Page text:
The Princess of Cleves by Madame de Lafayette is a 350-year-old piece of historical fiction. Does that qualify as a sub-genre of sorts? Historical historical fiction?
Written in the 1670’s by a member of the French court, The Princess of Cleves describes the romance between its title character and a man who is not her husband, set in the court of Henri II, some 100 years earlier. In her introduction, Nancy Mitford states that it is historically accurate based on what was known at the time, but can one ever fully trust a Mitford sister?
Nancy Mitford’s own life is apparent in both Madame de Lafayette and her creation the Princess of Cleves. Both authors were part of a glittering social and literary set that did not include their husbands. Both wrote of love and lived lives rumored to be full of affairs. The Princess of Cleves is a woman both might pretend to admire to her face, though they had little in common with her.
The Princess of Cleves marries a man she does not love, though he passionately loves her. Soon after her marriage she meets a man whom she falls in love with, as he does with her, though neither speak to each other, nor inform the other of their shared love until late in the novel. The Princess remains true to her wedding vow, chaste up to the end of her own life. Even after her husband dies, she refuses her lover’s advances, preferring life in a convent where she can remain true to her husband repenting the fact that she did not love him and betrayed his love in spirit if not in deed.
It’s hard to imagine a 20th century woman like Nancy Mitford, or an 17th century woman like Madame de Lafayette would ever consider doing such a thing.
So why did one write about it? The other feel compelled to translate it into English?
Perhaps someone more familiar with their biographies has a more definitive answer. I can only guess, and guessing would reveal more about me than it would about either woman. My Yale professor was fond of saying that while we read the tales, they also are reading us. But, I’ll take that risk.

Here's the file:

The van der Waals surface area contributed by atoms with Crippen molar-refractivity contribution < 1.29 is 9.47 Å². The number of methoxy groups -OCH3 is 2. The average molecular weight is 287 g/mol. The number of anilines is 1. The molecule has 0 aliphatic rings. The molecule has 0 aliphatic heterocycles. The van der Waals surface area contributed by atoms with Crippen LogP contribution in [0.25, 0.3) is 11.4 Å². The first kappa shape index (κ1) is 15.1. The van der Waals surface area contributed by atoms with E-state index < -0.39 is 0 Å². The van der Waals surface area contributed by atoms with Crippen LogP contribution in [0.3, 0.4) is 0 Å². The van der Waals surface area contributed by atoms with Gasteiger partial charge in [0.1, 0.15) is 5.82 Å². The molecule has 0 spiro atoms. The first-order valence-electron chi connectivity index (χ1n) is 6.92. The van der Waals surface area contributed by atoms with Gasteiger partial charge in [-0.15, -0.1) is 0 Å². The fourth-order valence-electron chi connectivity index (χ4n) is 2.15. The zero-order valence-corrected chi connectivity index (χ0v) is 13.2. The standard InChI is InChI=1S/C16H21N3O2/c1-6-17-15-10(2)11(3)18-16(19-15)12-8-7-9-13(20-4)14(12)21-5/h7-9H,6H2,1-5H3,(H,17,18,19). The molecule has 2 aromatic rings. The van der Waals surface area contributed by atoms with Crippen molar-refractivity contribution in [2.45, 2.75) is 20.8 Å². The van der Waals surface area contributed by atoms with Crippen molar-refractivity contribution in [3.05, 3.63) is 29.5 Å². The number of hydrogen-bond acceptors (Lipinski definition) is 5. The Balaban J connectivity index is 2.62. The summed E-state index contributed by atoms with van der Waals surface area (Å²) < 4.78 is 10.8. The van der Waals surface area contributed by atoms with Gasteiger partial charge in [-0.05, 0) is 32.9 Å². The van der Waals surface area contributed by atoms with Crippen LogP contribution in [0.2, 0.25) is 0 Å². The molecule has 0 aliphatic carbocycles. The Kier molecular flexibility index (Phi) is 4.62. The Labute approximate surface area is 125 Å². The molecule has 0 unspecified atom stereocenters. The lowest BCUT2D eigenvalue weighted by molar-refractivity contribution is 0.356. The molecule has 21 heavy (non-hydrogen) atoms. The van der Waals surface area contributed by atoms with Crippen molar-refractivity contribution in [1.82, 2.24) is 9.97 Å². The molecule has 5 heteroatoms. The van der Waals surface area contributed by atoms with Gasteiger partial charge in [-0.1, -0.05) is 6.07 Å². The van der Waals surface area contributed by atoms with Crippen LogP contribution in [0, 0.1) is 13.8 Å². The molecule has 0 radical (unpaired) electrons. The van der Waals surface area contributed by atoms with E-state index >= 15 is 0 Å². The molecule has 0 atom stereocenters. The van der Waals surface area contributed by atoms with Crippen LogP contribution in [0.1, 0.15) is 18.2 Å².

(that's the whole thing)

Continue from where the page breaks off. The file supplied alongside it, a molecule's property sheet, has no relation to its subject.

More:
The Princess of Cleves is not about physical passion; the love it portrays is a spiritual one. But even this spiritual passion is one that must be resisted in order to stay true to one’s self. If one is devoted to a higher cause or believes in the primacy of one’s word, then love must sometimes be sacrificed, even spiritual love. Keeping her vow is more important to the Princess of Cleves than even her own happiness. In our time, as it certainly was in Ms. Mitford’s and probably in Madame de Lafayette’s, sacrificing happiness for the sake of an ideal would be look upon as ludicrous. There are no children to consider in the novel, nor are there parents to take care of or disappoint. The Princess of Cleves clings to her ideal, simply because it is her ideal.
I’m not saying it’s something I would do, just that it’s something I admire. Maybe Ms. Mitford and Madame de Cleves did as well.
And I know that by saying so, I’m letting The Princess of Cleves read me when I should be reading it instead. I fall into that trap again and again.
This review first rand in late 2010 on my old blog, Ready When You Are, C.B. To be honest, all I remember of this book now is what I read in the review above. It’s been interesting migrating all of my old reviews to this new site, discovering that I’ve forgotten so much of what I’ve read. I remember quite a bit, too, by the way, but I’ve forgotten much more.